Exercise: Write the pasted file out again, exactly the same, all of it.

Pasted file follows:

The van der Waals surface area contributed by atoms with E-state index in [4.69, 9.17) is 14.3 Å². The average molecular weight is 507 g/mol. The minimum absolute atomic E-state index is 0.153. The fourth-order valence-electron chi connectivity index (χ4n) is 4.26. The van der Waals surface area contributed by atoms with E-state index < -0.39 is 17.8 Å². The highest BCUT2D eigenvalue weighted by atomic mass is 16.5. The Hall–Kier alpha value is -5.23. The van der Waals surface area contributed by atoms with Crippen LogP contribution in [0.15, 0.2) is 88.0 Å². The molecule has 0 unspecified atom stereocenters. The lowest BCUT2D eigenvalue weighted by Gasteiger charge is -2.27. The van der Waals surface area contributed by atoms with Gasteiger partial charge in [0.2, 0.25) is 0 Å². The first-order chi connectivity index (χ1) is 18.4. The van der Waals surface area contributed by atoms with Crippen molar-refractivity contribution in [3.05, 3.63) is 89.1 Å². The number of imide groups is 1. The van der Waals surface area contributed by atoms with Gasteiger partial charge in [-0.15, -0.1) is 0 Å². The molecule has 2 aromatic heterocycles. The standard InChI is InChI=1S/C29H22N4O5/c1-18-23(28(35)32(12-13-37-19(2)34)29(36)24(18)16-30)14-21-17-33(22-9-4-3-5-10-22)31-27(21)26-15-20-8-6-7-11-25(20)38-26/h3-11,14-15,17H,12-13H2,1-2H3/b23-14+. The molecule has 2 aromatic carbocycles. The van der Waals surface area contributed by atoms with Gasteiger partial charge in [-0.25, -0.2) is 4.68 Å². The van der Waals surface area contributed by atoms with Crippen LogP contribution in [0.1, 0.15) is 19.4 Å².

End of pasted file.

The van der Waals surface area contributed by atoms with E-state index in [4.69, 9.17) is 14.3 Å². The average molecular weight is 507 g/mol. The minimum absolute atomic E-state index is 0.153. The fourth-order valence-electron chi connectivity index (χ4n) is 4.26. The van der Waals surface area contributed by atoms with E-state index < -0.39 is 17.8 Å². The highest BCUT2D eigenvalue weighted by atomic mass is 16.5. The Hall–Kier alpha value is -5.23. The van der Waals surface area contributed by atoms with Crippen LogP contribution in [0.15, 0.2) is 88.0 Å². The molecule has 0 unspecified atom stereocenters. The lowest BCUT2D eigenvalue weighted by Gasteiger charge is -2.27. The van der Waals surface area contributed by atoms with Gasteiger partial charge in [0.2, 0.25) is 0 Å². The first-order chi connectivity index (χ1) is 18.4. The van der Waals surface area contributed by atoms with Crippen molar-refractivity contribution in [3.05, 3.63) is 89.1 Å². The number of imide groups is 1. The van der Waals surface area contributed by atoms with Gasteiger partial charge in [-0.15, -0.1) is 0 Å². The molecule has 2 aromatic heterocycles. The standard InChI is InChI=1S/C29H22N4O5/c1-18-23(28(35)32(12-13-37-19(2)34)29(36)24(18)16-30)14-21-17-33(22-9-4-3-5-10-22)31-27(21)26-15-20-8-6-7-11-25(20)38-26/h3-11,14-15,17H,12-13H2,1-2H3/b23-14+. The molecule has 2 aromatic carbocycles. The van der Waals surface area contributed by atoms with Gasteiger partial charge in [-0.25, -0.2) is 4.68 Å². The van der Waals surface area contributed by atoms with Crippen LogP contribution in [0.1, 0.15) is 19.4 Å².